I was born December 9, 1917 in a small town in Idaho (Council) where my parents had moved to from California to operate a general store. My father, who had previously been a civil engineer, died in the great influenza epidemic of 1918. My mother then moved with me and her mother to Hanford, Calif. in the San Joaquin Valley of California, where she was re-married to George Fowler a few years later. In my schooling through high school, I excelled mainly in chemistry, physics and mathematics. Due mainly to my record on an open chemistry competition given by Cal Tech, I was admitted, graduating in 1939 as a physics major. Carl David Anderson was my physics group recitation instructor when he received his Nobel Prize and Milliken was the President of the Institute. I had a short biology course taught by Thomas Hunt Morgan. In 1939 I began graduate study in physics as a teaching assistant at Columbia University where I have remained. During the first two years, I had courses under I.I. Rabi, Enrico Fermi, Edward Teller and J.R. Dunning. Fermi was working on neutron moderator assemblies which led to the first working nuclear “pile” after his group was moved to Chicago. Dunning, Booth, Slack, and Von Grosse held the basic patent on the gaseous diffusion process for 235U enrichment and were working on its development. This evolved into the Oak Ridge enrichment plants and the present U.S. technology for 235U enrichment.
In March 1942, I married Emma Louise Smith. We have three sons, James, Robert and William who are all now adults. We also had a daughter, Elizabeth Ann, who died while young.
During W.W. II, I worked with W.W. Havens, Jr. and C.S. Wu under Dr. Dunning (Manhattan Project) mainly doing pulsed neutron spectroscopy using the small Columbia cyclotron. I received my Ph.D after my thesis was de-classified in 1946. I continued at Columbia, first as an instructor, reaching the rank of full professor in 1952. About 1946 funding was obtained from the Office of Naval Research to build a synchrocyclotron which became operational in early 1950. I was involved with the facility development from the beginning and my research has used that facility ever since. The research included neutron resonance spectroscopy, the angular distribution of pion elastic and inelastic scattering on nuclei with optical model fitting. Best known are the muanic-atom-x-ray studies starting with the pioneering 1953 paper with Val Fitch which first established the smaller proton charge radii of nuclei.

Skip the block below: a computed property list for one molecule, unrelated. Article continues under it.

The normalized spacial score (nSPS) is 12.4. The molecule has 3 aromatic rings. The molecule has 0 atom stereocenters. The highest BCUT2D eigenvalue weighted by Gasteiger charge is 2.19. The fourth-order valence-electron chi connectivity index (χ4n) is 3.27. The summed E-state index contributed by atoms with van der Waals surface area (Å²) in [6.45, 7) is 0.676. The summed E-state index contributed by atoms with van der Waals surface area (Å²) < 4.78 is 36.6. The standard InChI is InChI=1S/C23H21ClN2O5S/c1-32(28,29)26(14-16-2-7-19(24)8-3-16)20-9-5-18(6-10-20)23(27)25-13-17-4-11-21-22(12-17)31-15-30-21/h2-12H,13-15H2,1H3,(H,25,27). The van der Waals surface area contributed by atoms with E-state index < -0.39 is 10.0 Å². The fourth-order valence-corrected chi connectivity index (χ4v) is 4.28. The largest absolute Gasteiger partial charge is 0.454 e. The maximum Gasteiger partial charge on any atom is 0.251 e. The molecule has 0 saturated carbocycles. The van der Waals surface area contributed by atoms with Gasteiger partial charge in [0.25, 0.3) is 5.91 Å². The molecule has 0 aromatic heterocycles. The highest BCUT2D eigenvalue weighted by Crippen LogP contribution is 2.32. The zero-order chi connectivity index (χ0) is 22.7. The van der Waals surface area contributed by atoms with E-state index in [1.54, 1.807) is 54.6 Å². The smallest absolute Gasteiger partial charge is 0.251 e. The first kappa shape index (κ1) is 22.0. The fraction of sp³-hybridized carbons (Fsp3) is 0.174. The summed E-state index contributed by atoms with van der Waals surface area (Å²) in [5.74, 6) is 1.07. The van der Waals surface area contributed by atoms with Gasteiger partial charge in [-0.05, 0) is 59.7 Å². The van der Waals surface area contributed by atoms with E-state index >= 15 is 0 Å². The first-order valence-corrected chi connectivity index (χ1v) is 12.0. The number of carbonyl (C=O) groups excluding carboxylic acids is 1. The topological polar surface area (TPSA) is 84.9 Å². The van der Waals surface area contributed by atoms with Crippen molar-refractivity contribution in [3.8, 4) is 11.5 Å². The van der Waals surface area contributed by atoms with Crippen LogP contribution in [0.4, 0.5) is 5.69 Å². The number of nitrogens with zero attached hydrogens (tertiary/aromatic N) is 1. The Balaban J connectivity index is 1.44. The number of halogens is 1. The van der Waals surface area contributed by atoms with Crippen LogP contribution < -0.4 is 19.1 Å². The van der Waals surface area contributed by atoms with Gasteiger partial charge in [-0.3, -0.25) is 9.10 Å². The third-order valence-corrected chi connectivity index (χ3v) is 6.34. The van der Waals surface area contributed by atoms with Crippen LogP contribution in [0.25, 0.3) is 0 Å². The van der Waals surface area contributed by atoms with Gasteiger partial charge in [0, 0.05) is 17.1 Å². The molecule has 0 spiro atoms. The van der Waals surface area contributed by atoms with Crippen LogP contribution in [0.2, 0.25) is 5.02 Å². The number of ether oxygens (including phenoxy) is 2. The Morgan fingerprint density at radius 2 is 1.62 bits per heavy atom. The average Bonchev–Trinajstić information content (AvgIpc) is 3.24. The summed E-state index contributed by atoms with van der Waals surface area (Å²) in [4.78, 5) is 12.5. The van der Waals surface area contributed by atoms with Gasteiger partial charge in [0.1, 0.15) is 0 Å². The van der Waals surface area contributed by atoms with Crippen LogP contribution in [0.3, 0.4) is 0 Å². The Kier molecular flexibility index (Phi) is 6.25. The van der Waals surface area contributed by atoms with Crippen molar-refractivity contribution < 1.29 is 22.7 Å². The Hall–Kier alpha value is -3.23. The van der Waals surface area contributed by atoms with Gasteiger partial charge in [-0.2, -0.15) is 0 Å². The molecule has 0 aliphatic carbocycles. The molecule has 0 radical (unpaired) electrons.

Starting in 1948, I taught an advanced nuclear physics graduate course. The Maria Mayer shell model suggestion in 1949 was a great triumph and fitted my belief that a nuclear shell model should represent a proper approach to understanding nuclear structure. Combined with developments of Weizsaker’s semi-empirical explanation of nuclear binding, and the Bohr-Wheeler 1939 paper on nuclear fission, emphasizing distorted nuclear shapes, I was prepared to see an explanation of large nuclear quadrupole moments. The full concept came to me in late 1949 when attending a colloquium by Prof. C.H. Townes who described the experimental situation for nuclear quadrupole moments. It was a fortuitous situation made even more so by the fact that I was sharing an office with Aage Bohr that year. We had many discussions of the implications, subsequently very successfully exploited by Bohr, Mottelson, and others of the Copenhagen Institute.
Since I joined the Columbia Physics Dept., in 1939, it has been my privilege to have as teachers and/or colleagues many previous Nobel Laureates in Physics: E. Fermi, I.I. Rabi, H. Bethe (Visiting Prof.), P. Kusch, W. Lamb, C.H. Townes, T.D. Lee and L. Cooper in addition to R.A. Milliken, C.D. Anderson, and T.H. Morgan (Biology) while I was an undergraduate at Cal Tech.
Organization Membership, etc.
Fellow: American Physical Society, Institute of Electrical and Electronic
Engineers, New York Academy of Sciences, American Associa-
tion for the Advancement of Sciences.
Member: National Academy of Sciences, Optical Society of America, American Association of Physics Teachers
Recipient: Ernest Orlando Lawrence Award for Physics, 1963.
This autobiography/biography was written at the time of the award and later published in the book series Les Prix Nobel/ Nobel Lectures/The Nobel Prizes. The information is sometimes updated with an addendum submitted by the Laureate.
James Rainwater died on March 31, 1986.
Their work and discoveries range from the formation of black holes and genetic scissors to efforts to combat hunger and develop new auction formats.
See them all presented here.